When the COVID-19 outbreak first began to sweep the United States, there was a common sentiment thrown around: “Coronavirus is the great equalizer.” This was a generalization applied to this disease, implying an equal impact on any person, regardless of their race, gender, religion, sexual orientation, socioeconomic status, etc. We all just had to do our part to stop the spread by staying inside, quarantining ourselves if we had recently been to a country abroad, to wash our hands regularly, to stop non-essential activities, to avoid touching our face and to end gatherings of 10 people or more.
However, the reality is that COVID-19 is everything except “the great equalizer.” In fact, the coronavirus is disproportionality impacting communities of color, particularly Black communities in this country. Recent data emerging about the striking amount of minority deaths from COVID-19 has forced our government officials, in particular, President Donald Trump and his COVID-19 Task Force, to outline the overt reasons for why minorities have been hit the hardest in this pandemic.
Recently, U.S. Surgeon General Jerome Adams, spoke at a COVID-19 Task Force Briefing. He broke down, in detail, exactly the ways in which minorities have been affected by the coronavirus, the reasons behind why, and some of the alarming statistics of deaths in certain states. According to his report, in New York City, Latinx residents have made up the majority of the deaths, and all together, Latinx and Black residents are dying at a rate twice as fast as whites. In Milwaukee County, Wisconsin, Black residents only make up about 25% of the population but have accounted for about 50% of COVID-19 cases, and 75% of the deaths. Adams summed up this data in a poignant way: “it’s alarming, but not surprising.”
While there are many overlapping factors behind why minorities are being hit hardest, three prominent reasons come to mind: underlying health conditions, the overwhelming poverty and lower socioeconomic status in these communities — which subsequently leads to the lack of access to healthcare, and in many instances, the lack of proper treatment upon reception of said healthcare. Being a minority in the U.S. brings forth an immense amount of stress, worry and pressure, contributing to, but is not the sole reason for, the underlying health conditions that we are more susceptible to. Adams outlined that Blacks and Native Americans are more at risk for suffering from high blood pressure at earlier ages than is common, creating more damage to their organs. Puerto Ricans show higher rates of asthma, and the statistics of Black boys dying of asthma is three times higher than that of their white peers.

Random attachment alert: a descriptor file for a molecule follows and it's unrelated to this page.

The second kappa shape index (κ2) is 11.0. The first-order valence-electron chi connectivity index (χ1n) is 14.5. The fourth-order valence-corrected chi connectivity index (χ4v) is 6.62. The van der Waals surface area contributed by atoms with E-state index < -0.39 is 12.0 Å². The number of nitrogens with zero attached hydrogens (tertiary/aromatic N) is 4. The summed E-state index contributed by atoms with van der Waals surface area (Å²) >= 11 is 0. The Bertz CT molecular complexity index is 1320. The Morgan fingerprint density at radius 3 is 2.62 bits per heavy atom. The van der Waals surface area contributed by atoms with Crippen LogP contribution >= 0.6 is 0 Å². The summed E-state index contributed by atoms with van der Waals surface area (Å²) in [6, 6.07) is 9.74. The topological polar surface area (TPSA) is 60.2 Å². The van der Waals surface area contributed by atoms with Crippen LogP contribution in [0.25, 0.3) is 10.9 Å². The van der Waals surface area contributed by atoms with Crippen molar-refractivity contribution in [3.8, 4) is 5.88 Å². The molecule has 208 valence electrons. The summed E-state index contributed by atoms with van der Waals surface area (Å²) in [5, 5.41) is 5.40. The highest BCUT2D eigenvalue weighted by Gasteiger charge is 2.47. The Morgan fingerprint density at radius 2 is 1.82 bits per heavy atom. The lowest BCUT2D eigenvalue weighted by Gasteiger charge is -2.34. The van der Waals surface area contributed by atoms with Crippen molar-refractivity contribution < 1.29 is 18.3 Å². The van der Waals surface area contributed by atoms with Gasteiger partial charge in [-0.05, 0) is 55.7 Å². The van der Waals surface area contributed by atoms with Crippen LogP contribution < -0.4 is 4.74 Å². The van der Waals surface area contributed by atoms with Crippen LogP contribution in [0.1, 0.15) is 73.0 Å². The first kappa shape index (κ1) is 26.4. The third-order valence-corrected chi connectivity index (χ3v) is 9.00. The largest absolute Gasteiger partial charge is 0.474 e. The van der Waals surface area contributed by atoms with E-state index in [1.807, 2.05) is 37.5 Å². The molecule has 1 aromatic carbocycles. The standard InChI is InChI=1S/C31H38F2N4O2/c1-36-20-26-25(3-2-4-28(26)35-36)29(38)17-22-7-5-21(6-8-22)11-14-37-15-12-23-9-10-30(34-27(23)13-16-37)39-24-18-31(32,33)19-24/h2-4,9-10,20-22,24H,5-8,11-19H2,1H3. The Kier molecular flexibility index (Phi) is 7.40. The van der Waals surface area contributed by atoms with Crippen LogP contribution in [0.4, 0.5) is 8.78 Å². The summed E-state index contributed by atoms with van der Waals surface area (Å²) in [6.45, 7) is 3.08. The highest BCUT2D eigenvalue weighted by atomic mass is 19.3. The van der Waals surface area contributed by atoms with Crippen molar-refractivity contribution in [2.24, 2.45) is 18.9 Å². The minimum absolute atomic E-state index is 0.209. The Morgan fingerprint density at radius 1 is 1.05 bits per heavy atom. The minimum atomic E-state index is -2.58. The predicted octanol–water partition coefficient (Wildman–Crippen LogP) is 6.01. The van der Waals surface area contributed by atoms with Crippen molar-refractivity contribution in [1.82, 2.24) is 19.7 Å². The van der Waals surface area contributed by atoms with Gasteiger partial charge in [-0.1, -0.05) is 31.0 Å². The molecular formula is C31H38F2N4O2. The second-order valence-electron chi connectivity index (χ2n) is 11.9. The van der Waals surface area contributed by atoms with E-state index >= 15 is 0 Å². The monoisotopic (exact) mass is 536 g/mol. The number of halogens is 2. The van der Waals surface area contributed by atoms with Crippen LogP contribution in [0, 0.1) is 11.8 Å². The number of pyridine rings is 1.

…the coronavirus is disproportionality impacting communities of color, particularly Black communities in this country
Furthermore, minorities often go untreated for these health issues, creating more harm. Due to the poverty that ravishes these communities, access to healthcare is severely limited. Additionally, many minorities cannot afford the unreasonably expensive medical bills, another deterrent towards seeking out necessary treatment that could aid in avoiding immediate death. There is also fear among many minorities to even seek treatment at a local clinic or hospital (provided that there is even one within a reasonable distance) because of the racial and discriminatory bias that has pervaded our healthcare system for quite some time: the Eugenics movement, the Henrietta Lacks scandal, the refusal of Blacks being treated in all-white hospitals, etc.
It is also worth mentioning that because many minorities live in impoverished, lower-income areas, access to healthy, nutritious food, and clean water is largely unavailable. For instance, Flint, Michigan still does not have clean water, and 30% of homes in the Navajo Nation have no running water, preventing residents from washing their hands. Issues of housing also contribute to the spread of COVID-19, as communities of color do not have the privilege of social distancing. Many live-in smaller housing facilities and tightly packed neighborhoods. Lastly, 1/5 of Black and Latinx residents continue to work outside their home during this pandemic, heightening the risk of contracting the coronavirus as has been shown.
These disparities are neither new nor unfamiliar, and it is during times of hardship that minorities are usually hit the hardest. Now is the time for our nation to take a hard look at the ways in which communities of color continue to suffer at the hands of systematic oppression, to hold these systems accountable for the harm they have done and continue to do, and most importantly, move towards permanently eradicating them.